Men are too tough to be victims of domestic abuse

Recently, I had a man called Jeremy get in touch with me to share his story as a victim of domestic abuse. I thought this would be a good opportunity to address the misconception that domestic abuse does not happen to men, or is not as damaging. I’ve found over the years that there are so many people that will only acknowledge domestic abuse as a danger to women, which is far from the case.

There are 2.2 million male victims of domestic abuse in the UK, and 52% of those state they stay in these relationships because they are embarrassed to leave. There is a huge issue facing society in that male victims are often left in the dark, with fear of not being taken seriously. Despite the 2.2 million male victims of domestic abuse, there are only enough refuge places for just over 100 males in the UK. So, not only do males have to struggle with the fear of opening up with the abuse they experience, when it comes to finding a safe shelter, the places are limited meaning they may have to move away from family, work, and leave behind the life they knew before.

I hope you keep these facts in mind while reading the story from the brave Jeremy, and adapt the view that it doesn’t matter who the perpetrator may be – there is no excuse for abuse.

“I met a beautiful young woman at work and asked her out. She accepted. A few dates and I was completely smitten. I wound up moving in with her a few months later. All was well until our first real fight. I don’t remember what we were arguing about, just that it got more heated than any of our previous disagreements.

We were shouting at one another when my ex slapped me. It stopped me dead. I had never been slapped by a partner before and it had me completely startled. It had never even occurred to me that someone in a relationship would hit their partner. The argument ended there as I couldn’t get my head around what had just happened. After I had regained my composure I thought about what had happened and convinced myself it was just a heat of the moment thing that would likely never happen again.

The next time my ex hit me was while I was driving. I immediately pulled over. She started wailing on me, so I got out of the car. She attempted to chase me down and I ran off. When she realised she couldn’t catch up to me, she started screaming, then ran into traffic. I dashed out and pulled her out of the way of a car. Now I was in range. She grabbed me by the arms, digging her nails into my skin and screamed at me. When she had had enough of that, she pushed me into our parked car, banging my head off the car door and giving me a nice bruise. She continued to yell at me until the cops came. She admitted to everything and seemed to think that the cops would be on her side because “he made me feel angry.” They asked if I wanted her arrested and I said no. The officer told me that he would have to log what had happened because they had been responding to a 911 call a motorist passing by must have made, and if they were called again about us, they would have no choice but to make an arrest.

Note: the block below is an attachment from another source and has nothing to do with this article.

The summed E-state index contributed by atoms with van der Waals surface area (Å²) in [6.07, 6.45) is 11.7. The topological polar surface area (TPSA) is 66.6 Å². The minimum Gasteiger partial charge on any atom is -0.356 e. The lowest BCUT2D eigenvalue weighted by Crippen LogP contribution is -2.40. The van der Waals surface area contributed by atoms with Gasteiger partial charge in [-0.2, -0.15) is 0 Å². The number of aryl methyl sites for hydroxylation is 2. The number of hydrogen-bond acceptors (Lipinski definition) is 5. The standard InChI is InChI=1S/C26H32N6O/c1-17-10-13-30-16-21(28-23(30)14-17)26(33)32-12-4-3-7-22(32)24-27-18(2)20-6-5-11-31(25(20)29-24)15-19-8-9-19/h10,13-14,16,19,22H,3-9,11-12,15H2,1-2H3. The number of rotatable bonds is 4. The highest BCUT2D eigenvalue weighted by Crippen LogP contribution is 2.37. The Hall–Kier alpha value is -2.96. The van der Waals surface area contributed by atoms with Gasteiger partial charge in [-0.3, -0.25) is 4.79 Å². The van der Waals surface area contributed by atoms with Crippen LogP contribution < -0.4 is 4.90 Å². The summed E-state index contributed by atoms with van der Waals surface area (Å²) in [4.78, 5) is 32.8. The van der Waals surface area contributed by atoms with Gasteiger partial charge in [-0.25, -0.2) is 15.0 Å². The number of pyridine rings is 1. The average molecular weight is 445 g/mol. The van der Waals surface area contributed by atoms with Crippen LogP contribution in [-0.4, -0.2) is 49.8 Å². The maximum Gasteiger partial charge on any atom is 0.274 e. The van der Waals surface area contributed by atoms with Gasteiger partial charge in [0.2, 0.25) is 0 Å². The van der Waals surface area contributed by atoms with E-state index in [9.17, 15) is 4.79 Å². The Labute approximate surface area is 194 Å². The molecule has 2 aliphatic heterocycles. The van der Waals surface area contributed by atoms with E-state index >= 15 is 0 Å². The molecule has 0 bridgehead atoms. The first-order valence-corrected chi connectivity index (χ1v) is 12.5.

It must have scared her because she didn’t physically assault me again for almost 2 years. The abuse didn’t stop, though. She just switched to emotional and other forms of abuse. She would keep me up literally all night, knowing I had to work the next day, then she would sleep while I was at work so she could continue to keep me up after I got off until she got whatever it was that she wanted. She would pull me on top of her when I was trying to sleep and demand sex, regardless of whether I wanted to be intimate or not, claiming that I owed it to her after “what I said” if we had been having a fight or argument. She once had me drive her into the middle of a busy urban area, then demanded I get out of the car only for her to drive off with my phone and wallet while I was alone with no way to get home.

She was getting used to emotional abuse, but it still wasn’t enough for her, as I found out. She had been on a trip to New Orleans for a bachelorette party. When she came home she was already furious with me for not bringing flowers to the airport (I had brought her a big bottle of her favourite bottled water cooled in an icepack instead). She kept me up the entire night as punishment.

The next morning I went to work (I work from home) and she came into my office to continue yelling at me while I was working. She knows better than to disrupt my work. I take calls and can’t have anyone else in the office while I’m working due to it being a healthcare job. I put myself on personal and asked her to leave the office, telling her I would talk to her on my break. She refused. Instead, she hit me again, for the first time in almost 2 years. She hit me so hard it broke my glasses and left a gouge in my nose. At that point, I just screamed at her that it was over. She left the house, I called the rest of the day out at work and began packing up my stuff. She got home and tried to be sweet to me, but I told her it was already too late. She got angry and slapped me a few more times while I finished gathering up my stuff.

I left home and moved in with family. She destroyed a lot of my things that I had left in the home and attempted to get a restraining order against me claiming I was harassing her by phone (I had phone logs proving I hadn’t contacted her since I had left). It was incredibly difficult to leave someone I cared so much about, but her behaviour proved just how little care and respect she actually had for me. I’m in a much better place now, emotionally, but I’m terrified of women now. I don’t think I will be getting into another relationship after this experience.” – Jeremy


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